April 23 is UN English Language Day and it’s a reminder of how weird the English language actually is. There’s no ham on a hamburger… go figure. There’s no-one there but their annoying dog… say again? One box and two boxes, one ox and two oxen… weird. Dough, plough, cough… that’s not even close to rhyming.
I have a confession to make. I am a bit of an English snob. I blame it on my past life as an English teacher, but although that career may be in the past, the condition I have is terminal. You see, I’m one of those people.
You know the ones: They correct you when you mispronounce a word. They underline misspelt words in library books just for the sake of it. They post photos on Instagram of advertising material that misuses apostrophes and confuses homonyms and they share memes on Facebook that lament the poor state of the nation’s grammar. Yes, I have to confess, I’m an English language snob and, up until recently, I had taken pride in that fact.
While I’m all for high standards, I had a bit of a reality check recently that put things in perspective.
- I am not infallible. When I wrote an article that was published a short time ago that contained an obvious spelling mistake, it was rather embarrassing, but it helped me admit that, although I have homonyms (and homophones and homographs) down pat, I get confused between Australian and American spelling on a regular basis and I basically have no idea whether I should be using an em dash, a comma or parentheses in any particular sentence.
- A discussion with an acquaintance who speaks English as her second language finally humanised this snobby pet peeve that I have. You see, when Stephanie* spoke, she didn’t stick to the normal conventions. When she sent me a text message later, her spelling and sentence structure were slightly off — even for a casual text. But do you know what I learnt? Stephanie speaks three languages! And she has a university degree.
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One generous helping of humble pie coming right up! While I’m quick to judge errors as a reflection of intellect or attitude, could it be that the English language is just difficult to master?
English fast facts
- The English language is basically the union of bits and pieces of the German, Nordic, Latin, French and Greek languages over thousands of years; it therefore seriously lacks consistency in many of its rules and conventions.
- English is the third most-common native language in the world. It is the first language of about 300-400 million people, but that is still only about 5 per cent of the world’s population.
- English is the most-published language in the world and is considered the lingua franca of our era (i.e. it is the main bridging language used for business and to communicate between people not sharing a language).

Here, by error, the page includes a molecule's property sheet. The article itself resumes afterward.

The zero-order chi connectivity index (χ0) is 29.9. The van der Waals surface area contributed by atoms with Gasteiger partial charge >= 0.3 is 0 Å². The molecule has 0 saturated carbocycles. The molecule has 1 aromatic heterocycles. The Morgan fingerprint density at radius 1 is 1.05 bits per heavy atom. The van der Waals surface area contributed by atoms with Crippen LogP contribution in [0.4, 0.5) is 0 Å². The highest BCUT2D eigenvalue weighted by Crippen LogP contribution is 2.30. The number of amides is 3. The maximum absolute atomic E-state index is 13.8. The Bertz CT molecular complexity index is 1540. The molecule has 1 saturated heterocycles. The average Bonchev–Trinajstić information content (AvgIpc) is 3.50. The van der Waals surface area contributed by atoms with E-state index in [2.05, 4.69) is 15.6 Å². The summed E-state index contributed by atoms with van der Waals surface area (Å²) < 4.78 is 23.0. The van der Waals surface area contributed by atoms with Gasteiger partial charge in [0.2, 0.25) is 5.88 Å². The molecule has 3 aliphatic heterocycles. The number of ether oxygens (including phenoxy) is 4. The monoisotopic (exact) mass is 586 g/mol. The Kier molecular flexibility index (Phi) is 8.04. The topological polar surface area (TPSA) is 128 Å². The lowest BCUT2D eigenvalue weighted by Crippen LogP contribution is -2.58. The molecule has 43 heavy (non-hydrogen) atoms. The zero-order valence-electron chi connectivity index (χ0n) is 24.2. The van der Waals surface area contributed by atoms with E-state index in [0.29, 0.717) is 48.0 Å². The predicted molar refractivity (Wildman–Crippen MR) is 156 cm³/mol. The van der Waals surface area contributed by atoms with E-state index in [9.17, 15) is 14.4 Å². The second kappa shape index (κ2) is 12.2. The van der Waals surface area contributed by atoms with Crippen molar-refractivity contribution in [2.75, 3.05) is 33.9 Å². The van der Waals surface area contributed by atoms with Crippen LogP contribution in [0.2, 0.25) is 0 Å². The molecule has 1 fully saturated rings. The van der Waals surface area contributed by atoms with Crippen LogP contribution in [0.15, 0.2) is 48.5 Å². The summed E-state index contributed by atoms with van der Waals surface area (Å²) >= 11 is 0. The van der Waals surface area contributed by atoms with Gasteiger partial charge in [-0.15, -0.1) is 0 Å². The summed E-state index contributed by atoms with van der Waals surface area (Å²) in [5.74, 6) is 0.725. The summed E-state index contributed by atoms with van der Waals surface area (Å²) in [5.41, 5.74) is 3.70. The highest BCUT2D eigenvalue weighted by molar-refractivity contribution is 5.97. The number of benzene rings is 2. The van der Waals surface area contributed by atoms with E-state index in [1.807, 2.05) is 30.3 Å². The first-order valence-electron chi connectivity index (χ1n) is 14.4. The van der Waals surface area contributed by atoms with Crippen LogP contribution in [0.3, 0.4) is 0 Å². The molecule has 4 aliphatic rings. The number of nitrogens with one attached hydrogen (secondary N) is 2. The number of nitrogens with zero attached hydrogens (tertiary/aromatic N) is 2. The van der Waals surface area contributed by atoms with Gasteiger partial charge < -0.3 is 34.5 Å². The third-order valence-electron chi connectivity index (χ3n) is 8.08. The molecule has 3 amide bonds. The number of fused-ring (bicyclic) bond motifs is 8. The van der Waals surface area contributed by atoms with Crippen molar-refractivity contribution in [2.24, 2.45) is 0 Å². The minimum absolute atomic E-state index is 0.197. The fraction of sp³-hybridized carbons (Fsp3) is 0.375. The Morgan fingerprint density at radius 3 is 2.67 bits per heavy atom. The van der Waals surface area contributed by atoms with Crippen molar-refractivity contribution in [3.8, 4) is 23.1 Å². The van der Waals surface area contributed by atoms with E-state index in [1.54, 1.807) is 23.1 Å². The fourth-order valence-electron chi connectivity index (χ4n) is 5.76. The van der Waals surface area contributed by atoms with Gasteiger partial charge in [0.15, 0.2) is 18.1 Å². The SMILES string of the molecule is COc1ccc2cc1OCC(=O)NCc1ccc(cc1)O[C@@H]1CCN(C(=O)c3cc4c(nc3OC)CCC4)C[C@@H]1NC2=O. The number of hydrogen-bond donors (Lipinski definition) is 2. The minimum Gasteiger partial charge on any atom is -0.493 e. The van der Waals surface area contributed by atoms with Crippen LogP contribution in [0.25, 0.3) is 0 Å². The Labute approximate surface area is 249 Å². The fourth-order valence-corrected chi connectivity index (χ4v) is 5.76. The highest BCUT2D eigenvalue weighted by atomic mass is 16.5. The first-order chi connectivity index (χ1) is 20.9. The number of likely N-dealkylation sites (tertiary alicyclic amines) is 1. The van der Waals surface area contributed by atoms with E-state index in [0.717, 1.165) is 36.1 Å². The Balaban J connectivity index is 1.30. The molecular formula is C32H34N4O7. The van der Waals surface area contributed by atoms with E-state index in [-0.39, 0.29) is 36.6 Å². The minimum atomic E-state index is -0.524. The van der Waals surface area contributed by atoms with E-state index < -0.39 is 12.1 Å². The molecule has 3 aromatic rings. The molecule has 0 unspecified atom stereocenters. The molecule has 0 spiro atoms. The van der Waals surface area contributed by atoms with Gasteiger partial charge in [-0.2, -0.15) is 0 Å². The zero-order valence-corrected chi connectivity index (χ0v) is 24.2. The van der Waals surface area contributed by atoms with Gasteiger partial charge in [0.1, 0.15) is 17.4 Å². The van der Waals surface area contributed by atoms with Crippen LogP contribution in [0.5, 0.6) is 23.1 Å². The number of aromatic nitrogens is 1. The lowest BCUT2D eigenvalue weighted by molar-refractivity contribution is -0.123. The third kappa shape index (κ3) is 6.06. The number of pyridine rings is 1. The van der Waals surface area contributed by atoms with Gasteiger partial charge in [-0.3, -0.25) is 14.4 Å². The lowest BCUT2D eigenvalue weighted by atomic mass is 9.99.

- It is estimated that over 1 billion people speak English as a second language.
- There are more words in the English language than any other language and yet it is one of the only mainstream languages that doesn’t have a regulatory academy to approve spelling.
As you can imagine, my eyes were opened and my compassion was stirred. There are apparently a lot of compelling reasons for why people struggle with English.
The rules are not straightforward
- “I was a straight-A student at school, but I still have no idea how to spell. Thank goodness for spellcheck.” — Chaz, 27, Byron Bay
- “I always get confused with where to put the apostrophe. It is too hard to keep all the rules straight in my head.” — Jamie, 30, Logan
Language is only one element of communication
- “My husband and I both speak English, but sometimes we might as well be speaking Japanese. We had a fight over the meaning of the word ‘distinguished’ one day.” — Jenny, 39, Wagga Wagga
- “I accidentally sent a Japanese tourist to the closest restroom instead of a car rental place because I thought he was saying toilet instead of to let.” — Mariana, 22, Gold Coast
The English language is constantly evolving
- “My grandma just shakes her head when I speak to her because she doesn’t like how disrespectful I sound. I just speak like everyone else I know, but I think it has changed a bit since she was young.” — Jasmine, 19, Brisbane
English as a second language
If native English speakers spend at least 12 years at school learning this language and they can’t master it, how difficult must it be for non-native speakers to pick up?
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- “It is easy to learn ‘good enough’ English, but really hard to learn ‘proper’ English.” — Sioban, 33, originally from Russia.
- “The mismatch between spelling and pronunciation was the biggest frustration I faced learning English as a second language.” — Jorge, 24, from Greece
- “I thought I was prepared before I came to Australia because I learnt English at school. When I arrived, it was much more informal, many more variations and much faster than what I learnt.” — Candy, 28, from China.
- “I learnt to speak English quite quickly, but I don’t think I’ll ever master writing in English. That is just weird.” — Samuel, 38, from Indonesia.
Weird. Yep, that pretty much sums it up.
April 23 is UN English Language Day and, while it is tempting for me to sit on my high horse and poke fun at those who don’t quite meet my standards, this year, I’m waving a white flag and admitting that English is a complex language that even I haven’t mastered yet. Instead, I’m choosing to simply celebrate and appreciate the English language… weirdness and all.
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